The FBI’s most recent data show 81 hate crimes reported in Pennsylvania last year, up from 45 in 2019. It is the highest figure since 2006.
The increase was also experienced around the country, with 7,700 criminal incidents reported to the FBI in 2020. It was the highest number in a dozen years. In 2008, 7,783 hate crimes were filed.
Some community leaders say they are not surprised after a year unlike any other in recent memory — with police brutality, criminal justice protests and other high-profile stories dominating the headlines. Others said they suspect the true number of offenses to be even higher.
In terms of victims of crimes of bias against a religion, people of the Jewish faith were most frequently targeted in Pennsylvania and across the country. There were 11 attacks against Jews in the commonwealth and 676 across the nation last year.
Shira Goodman, the regional director for the Anti-Defamation League in Philadelphia, is among them. The ADL is a nonprofit that aims to combat hate, and particularly antisemitism.
“We definitely don’t think that they share the full picture, either across the nation or in Pennsylvania, hate crimes are, are historically under-reported,” Goodman said. “People are afraid to report them. Sometimes, law enforcement doesn’t necessarily identify them as hate crimes.”
Goodman said higher numbers do not definitively mean more hate crimes, adding it could mean better reporting of crimes by local law enforcement. But based on ADL’s interactions with community members around the state and historical hurdles to accurate reporting, Goodman said she believes the FBI data only scratches the surface.
She also noted that due to COVID-19 and restrictions on public gatherings and spaces, hate showed itself in new ways. As religious meetings and public forums moved to online platforms, bad actors began “Zoom bombing,” or highjacking online meetings with offensive content.
Offenses against a person’s race remained the most frequent type of hate crime, making up nearly three quarters of all hate crimes in 2020. Racially biased offenses increased from 30 in 2019 to 59 last year.
The majority of racially fueled offenses were against Black people.
Kenneth Huston, the president of the NAACP Pennsylvania State Conference, said he feels the statistics reflect a divided country, which was made more apparent last year under the pressures of the COVID-19 pandemic, a national racial reckoning and incendiary rhetoric by elected leaders.
“One of the things that we were paying particular attention to, was the talking points that was being used by those who serve in the federal government, as justification for what we saw in Charlottesville,” Huston said in reference to the hit-and-run murder during a Unite the Right rally in 2017.
Huston placed blame on former President Donald Trump for saying there were “very fine people on both sides.” Trump also said there were “very bad people” at the rally.
“Particularly when we had the 45th president of the United States, basically, not even using a dog whistle, I think it was more like a bullhorn, to project or spread fear that those of the white race were under attack,” Huston added.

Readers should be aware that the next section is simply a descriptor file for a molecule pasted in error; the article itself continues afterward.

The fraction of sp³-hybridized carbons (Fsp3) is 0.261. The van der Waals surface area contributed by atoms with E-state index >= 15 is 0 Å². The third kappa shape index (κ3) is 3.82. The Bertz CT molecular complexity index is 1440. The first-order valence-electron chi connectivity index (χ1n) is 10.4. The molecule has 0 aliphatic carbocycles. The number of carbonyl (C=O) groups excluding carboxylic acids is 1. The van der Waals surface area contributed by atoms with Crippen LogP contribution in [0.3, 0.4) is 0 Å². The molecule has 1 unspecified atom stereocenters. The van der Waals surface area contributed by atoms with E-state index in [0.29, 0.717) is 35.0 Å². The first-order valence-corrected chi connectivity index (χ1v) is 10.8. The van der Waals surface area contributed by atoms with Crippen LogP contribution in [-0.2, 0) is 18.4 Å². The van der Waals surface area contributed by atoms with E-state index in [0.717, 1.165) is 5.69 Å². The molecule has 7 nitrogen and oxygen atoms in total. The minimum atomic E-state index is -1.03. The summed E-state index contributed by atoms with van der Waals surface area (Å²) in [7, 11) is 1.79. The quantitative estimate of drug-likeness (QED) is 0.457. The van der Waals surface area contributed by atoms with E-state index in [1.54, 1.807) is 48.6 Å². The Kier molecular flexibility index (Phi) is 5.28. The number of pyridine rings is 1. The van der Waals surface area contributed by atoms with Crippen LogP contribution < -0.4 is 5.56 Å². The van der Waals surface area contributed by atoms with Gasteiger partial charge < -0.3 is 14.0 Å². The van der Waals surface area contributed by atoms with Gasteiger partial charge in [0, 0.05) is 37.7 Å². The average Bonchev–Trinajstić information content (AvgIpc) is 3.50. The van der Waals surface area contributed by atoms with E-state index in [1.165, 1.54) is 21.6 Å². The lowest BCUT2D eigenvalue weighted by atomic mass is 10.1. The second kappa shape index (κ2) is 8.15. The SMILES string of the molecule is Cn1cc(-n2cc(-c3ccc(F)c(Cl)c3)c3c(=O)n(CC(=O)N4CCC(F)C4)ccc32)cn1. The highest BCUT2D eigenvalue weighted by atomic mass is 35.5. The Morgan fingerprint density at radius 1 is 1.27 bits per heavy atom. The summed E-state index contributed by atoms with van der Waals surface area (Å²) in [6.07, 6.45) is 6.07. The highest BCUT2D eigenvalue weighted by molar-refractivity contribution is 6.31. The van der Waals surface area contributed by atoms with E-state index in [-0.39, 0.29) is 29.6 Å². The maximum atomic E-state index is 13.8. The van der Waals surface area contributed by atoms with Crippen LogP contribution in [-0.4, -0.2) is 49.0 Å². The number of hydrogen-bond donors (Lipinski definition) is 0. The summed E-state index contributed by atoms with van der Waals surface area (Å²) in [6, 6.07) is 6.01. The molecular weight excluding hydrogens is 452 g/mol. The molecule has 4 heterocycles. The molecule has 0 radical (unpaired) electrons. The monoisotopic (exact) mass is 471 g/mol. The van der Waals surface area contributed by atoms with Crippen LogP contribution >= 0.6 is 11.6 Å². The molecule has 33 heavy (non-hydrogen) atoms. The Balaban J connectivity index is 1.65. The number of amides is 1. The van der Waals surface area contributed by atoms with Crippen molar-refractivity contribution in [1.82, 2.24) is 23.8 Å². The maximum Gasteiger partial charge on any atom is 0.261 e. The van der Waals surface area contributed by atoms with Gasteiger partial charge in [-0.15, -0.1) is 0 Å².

Last year saw a larger portion of offenses committed by Black people in the commonwealth, growing from 17 percent of perpetrators to one-third.
Attacks against Asians drew national attention over the past year, with many advocates saying fears stoked by the rhetoric about coronavirus’s origins in China.
There were eight anti-Asian crimes reported in the commonwealth last year. The FBI data shows 274 anti-Asian incidents nationally, far fewer than claimed by the leading group focusing on crimes against Asian Americans and Pacific Islanders, or the AAPI community.
Anti-racism group Stop AAPI Hate reports it received word of 3,795 incidents from March 19, 2020 to Feb. 28.
Pennsylvania State troopers have even expressed concerns that many victims of anti-Asian hate are not reporting it to law enforcement.
The FBI’s data for the state comes from 734 of the 1,504 law enforcement agencies around the state. Some state lawmakers are looking to make police better suited to handle these sorts of crimes.
State Sen. Jay Costa and State Rep. Dan Frankel, both of Allegheny County, have gained support from other Democrats at the state Capitol for a package of hate crime legislation inspired in part by the 2018 mass shooting of the Tree of Life Synagogue in Squirrel Hill, where 11 worshipers were killed.
Along with stiffer penalties for offenders, the package also would provide training to police to better identify and track hate crime offenses.
Frankel said better education among officers can help better classify these crimes.
“We don’t have very good training across the many jurisdictions, in the many different law enforcement agencies and agencies that we have in the state of Pennsylvania,” Frankel said. “We need to educate law enforcement about how to identify hate crimes, and we also need to have them understand how to collect evidence.”
The package has been moved for review under a number of committees but has not yet been voted on.
Frankel said he thinks Pennsylvania is ready for more hate crime legislation, especially given the new statistics.
“I’ve been talking to Republican and Democratic leaders in the legislature. I’ve talked to Gov. Wolf about it, and I hope to be able to make some progress before the end of this session of the legislature,” Frankel said. “I think we’re at a very critical crossroads.”
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